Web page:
I was skeptical of this novel at first, as I am not a fan of romantic fiction. However, I am a fan of horses and of revolutionary war history and culture. I was delightfully surprised to find that this book exceeded my expectations. While the characters are involved in all that would be expected of a romance novel, the focus is not really on their relationships that much but, on the horses, themselves. Perhpas it was just my perception, but I found the development of personalities and characteristics of the horses absolutely delightful. The descriptions of soundness and temperment fascinated me. I especially loved Amoret and could imagine owning her (or she owning me). If you are an equestrian or someone who just likes to be around horses, I think you will enjoy this book. You may find yourself identifying with the people interacting with their horses, more than with the people, themselves. I found myself escaping into the culture of the time and just enjoying the horses, themselves.
Comment Was this review helpful to you? Yes No Sending feedback...
Thank you for your feedback. If this review is inappropriate, please let us know.
Sorry, we failed to record your vote. Please try again
Format: Paperback
Emery Lee's The Highest Stakes opens at the races in Litchfield, Staffordshire in 1742. It's at this race that we're introduced to the characters that shape the novel. The race is for untried horses - those who have yet to win a race. Sir Garfield Wallace, a merchant who recently rose to the gentry, and an avid turf follower entered the gray mare White Rose ("Rosie") in the first race. But on the day of the race, the Wallaces are running late and the jockey, Sir Garfield's son Charles won't make it in time. The race is limited to gentlemen jockeys: no professional jockeys are allowed -- the horses must be ridden by the owner or a member of his family. Robert Devington who has worked for Sir Garfield as a trainer, jockey, and all around problem solver decides to take a dangerous risk and claims a relationship to the Wallace family in order to keep Rosie from forfeiting the race. Devington handles Rosie brilliantly though he wins the Wallaces considerable status, he finds himself shut out once again.

Though much in love with Charlotte Wallace, Sir Garfield's niece, Robert decides that the best way to win her hand is to break away from the Wallaces and to make his own fortune. Robert enlists in the King's Horse. Robert Devington proves his mettle and somehow Robert's commanding officer, Captain Drake, becomes Robert's mentor and closest friend.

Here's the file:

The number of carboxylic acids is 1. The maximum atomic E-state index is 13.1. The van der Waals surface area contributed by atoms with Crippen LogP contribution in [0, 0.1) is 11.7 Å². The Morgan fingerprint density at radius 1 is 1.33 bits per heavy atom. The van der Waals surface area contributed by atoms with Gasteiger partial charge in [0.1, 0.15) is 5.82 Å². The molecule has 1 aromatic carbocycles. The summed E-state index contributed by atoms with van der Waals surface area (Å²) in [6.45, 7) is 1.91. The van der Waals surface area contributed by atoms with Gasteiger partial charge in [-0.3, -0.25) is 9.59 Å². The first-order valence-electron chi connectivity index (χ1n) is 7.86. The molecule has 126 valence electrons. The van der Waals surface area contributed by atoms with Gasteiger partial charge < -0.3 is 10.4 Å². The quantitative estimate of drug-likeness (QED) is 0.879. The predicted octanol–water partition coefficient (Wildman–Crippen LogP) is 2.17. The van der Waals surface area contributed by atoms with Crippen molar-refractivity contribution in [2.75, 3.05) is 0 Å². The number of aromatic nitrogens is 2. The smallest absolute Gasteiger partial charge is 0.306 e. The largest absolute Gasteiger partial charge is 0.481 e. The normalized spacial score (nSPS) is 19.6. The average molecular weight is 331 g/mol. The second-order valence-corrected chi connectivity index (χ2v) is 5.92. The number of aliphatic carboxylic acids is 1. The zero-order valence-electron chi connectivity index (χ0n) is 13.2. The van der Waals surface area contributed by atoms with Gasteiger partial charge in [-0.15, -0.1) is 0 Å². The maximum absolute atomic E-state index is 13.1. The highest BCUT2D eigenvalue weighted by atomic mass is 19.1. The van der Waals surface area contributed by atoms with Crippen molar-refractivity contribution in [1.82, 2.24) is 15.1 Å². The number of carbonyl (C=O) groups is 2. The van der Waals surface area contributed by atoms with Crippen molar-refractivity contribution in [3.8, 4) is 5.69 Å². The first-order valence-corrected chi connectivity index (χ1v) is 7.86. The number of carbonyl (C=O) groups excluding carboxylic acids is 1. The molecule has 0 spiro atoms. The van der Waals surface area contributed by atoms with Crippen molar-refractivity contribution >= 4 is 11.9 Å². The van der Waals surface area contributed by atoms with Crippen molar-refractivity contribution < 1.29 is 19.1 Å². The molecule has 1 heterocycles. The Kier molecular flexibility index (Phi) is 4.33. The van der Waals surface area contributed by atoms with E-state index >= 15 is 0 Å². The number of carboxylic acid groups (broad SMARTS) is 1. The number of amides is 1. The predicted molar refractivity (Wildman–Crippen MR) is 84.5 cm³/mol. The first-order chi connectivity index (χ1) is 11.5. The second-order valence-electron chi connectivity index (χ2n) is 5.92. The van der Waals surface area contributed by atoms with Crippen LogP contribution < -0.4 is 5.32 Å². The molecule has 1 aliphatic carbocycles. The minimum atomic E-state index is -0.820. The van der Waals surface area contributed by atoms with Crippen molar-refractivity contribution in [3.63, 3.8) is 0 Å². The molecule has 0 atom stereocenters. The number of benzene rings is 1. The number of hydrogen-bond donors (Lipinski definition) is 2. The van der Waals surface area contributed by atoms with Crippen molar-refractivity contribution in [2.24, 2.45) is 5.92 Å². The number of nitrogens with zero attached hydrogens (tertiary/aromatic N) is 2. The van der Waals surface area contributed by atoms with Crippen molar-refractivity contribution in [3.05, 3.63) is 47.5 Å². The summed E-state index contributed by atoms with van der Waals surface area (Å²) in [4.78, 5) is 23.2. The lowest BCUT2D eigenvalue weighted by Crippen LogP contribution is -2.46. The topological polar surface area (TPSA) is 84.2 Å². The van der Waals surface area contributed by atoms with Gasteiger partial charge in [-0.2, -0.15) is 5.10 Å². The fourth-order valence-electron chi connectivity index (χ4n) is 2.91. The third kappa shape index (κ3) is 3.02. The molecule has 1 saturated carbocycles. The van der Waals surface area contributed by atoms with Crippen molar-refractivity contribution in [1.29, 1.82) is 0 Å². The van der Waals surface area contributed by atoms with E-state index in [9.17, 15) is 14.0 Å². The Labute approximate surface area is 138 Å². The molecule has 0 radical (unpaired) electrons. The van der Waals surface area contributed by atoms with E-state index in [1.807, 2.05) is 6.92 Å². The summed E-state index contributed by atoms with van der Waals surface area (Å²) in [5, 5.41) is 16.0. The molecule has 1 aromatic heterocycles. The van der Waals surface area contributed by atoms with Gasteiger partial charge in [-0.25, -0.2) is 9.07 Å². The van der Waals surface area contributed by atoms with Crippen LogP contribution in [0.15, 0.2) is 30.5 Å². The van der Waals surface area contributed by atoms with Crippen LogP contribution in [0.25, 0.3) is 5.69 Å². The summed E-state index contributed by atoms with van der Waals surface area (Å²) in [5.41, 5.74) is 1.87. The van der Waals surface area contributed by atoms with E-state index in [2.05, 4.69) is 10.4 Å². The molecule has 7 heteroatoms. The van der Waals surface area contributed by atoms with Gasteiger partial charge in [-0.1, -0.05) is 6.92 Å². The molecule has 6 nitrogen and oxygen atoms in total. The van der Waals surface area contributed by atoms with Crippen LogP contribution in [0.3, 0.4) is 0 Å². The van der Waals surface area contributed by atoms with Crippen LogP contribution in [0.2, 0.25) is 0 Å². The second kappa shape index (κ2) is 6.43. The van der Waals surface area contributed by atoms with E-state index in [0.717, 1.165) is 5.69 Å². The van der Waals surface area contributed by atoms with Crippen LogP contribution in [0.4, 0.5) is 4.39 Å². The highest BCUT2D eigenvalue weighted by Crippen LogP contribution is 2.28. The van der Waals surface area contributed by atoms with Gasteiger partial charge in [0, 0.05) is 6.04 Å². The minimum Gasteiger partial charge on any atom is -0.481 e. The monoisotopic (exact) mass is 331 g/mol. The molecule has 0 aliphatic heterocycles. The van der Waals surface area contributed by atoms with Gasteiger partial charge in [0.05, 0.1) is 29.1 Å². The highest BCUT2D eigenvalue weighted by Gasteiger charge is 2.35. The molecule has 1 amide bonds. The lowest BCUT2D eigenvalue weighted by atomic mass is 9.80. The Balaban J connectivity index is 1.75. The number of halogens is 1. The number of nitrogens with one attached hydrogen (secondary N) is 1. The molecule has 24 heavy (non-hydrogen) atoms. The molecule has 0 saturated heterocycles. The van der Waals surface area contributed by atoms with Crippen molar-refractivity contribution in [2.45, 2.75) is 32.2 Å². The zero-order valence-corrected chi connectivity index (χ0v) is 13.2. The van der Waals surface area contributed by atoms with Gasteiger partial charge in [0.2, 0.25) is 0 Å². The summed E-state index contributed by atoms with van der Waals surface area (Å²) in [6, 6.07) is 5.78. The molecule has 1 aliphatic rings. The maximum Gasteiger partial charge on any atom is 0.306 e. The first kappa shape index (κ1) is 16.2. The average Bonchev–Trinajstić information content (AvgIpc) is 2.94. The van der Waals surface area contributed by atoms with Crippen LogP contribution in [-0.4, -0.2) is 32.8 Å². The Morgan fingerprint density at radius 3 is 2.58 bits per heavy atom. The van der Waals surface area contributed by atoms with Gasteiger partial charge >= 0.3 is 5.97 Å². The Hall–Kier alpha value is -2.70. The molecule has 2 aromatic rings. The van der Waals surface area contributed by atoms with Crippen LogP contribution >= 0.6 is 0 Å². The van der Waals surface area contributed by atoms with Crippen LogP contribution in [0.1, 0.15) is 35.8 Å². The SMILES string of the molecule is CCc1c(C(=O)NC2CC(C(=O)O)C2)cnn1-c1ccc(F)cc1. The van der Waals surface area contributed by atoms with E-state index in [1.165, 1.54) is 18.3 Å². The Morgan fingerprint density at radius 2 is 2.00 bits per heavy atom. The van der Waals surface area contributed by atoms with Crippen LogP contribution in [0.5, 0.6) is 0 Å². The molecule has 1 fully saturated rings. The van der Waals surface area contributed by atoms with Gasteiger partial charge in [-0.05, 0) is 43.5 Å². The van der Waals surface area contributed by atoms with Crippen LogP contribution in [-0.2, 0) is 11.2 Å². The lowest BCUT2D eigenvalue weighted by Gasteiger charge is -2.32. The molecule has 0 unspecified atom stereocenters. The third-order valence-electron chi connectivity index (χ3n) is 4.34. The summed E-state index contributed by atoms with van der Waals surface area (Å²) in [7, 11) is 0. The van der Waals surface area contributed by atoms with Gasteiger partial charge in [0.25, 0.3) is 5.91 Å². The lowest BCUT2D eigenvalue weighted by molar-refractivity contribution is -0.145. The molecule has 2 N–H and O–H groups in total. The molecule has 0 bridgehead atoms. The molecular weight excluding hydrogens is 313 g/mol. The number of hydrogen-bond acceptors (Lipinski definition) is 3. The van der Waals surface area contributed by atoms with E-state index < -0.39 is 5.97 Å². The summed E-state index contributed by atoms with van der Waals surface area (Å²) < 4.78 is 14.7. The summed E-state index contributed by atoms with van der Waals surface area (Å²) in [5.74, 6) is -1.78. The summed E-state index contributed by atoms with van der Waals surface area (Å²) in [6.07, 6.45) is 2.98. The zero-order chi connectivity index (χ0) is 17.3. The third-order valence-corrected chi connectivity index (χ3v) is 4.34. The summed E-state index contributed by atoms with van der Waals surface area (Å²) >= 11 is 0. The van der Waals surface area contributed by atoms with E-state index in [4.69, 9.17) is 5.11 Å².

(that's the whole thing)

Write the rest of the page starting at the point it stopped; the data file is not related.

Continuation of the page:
Robert and Drake find themselves closely allied as they woo Sir Garfield's niece and daughter respectively. But romance, intrigue, and social ambition keep the lovers apart -- and make The Highest Stakes a fascinating and unusual read.

In The Highest Stakes, the horse racing and breeding are more than a backdrop for the action and romance.
Read more ›
Comment Was this review helpful to you? Yes No Sending feedback...
Thank you for your feedback. If this review is inappropriate, please let us know.
Sorry, we failed to record your vote. Please try again
7 of 8 people found the following review helpful By Cathy G. Cole TOP 1000 REVIEWERVINE VOICE on April 4, 2010
Format: Paperback
First Line: The blue roan colt had the finely shaped head and alert look of his sire, with strong, straight legs, a chest deep and wide, a short back with well-sprung ribs, and a highly muscled hind end inherited from his dam.

It's 1742. Robert Devington is a stable hand for the nouveau riche (and horse mad) Sir Garfield Wallace. When Wallace's orphaned niece, Charlotte, comes to live with the family, it's her way with horses that leads Robert to fall in love with her. No matter what Devington does, Sir Garfield wants no part of him as a member of the family, so Devington decides to make a career for himself in the British cavalry.

The course of true love never did run smooth, and it's no different in The Highest Stakes. Unfortunately, it's a tale that has very little new to it where two-legged characters are concerned. Devington is the well-intentioned but bumbling Good Guy. Sir Garfield is the resident Bad Guy. His daughter Beatrice thinks of nothing but her own pleasure and throws a monkey wrench into the plot whenever one is needed. Devington's fellow cavalry officer, Philip Drake, has a difficult time thinking of anyone but himself. Even Charlotte is too nice. Yes, the characters are a bit two-dimensional with Devington being the best of the lot. When he's not the focus of the story, the book suffers.

I won't go into all the times when the characters don't speak-- they hiss, whine, wail, smirk, leer and glare. Instead, I'll focus on when the book comes to life, and-- even with its faults-- it does come to life. When? When horse racing, and the history of Thoroughbred horses, are in the spotlight. I love horse racing and know quite a bit of its history and its bloodstock, but most of my knowledge concerns American racing.
Read more ›
Comment Was this review helpful to you? Yes No Sending feedback...
Thank you for your feedback. If this review is inappropriate, please let us know.
Sorry, we failed to record your vote. Please try again

Most Recent Customer Reviews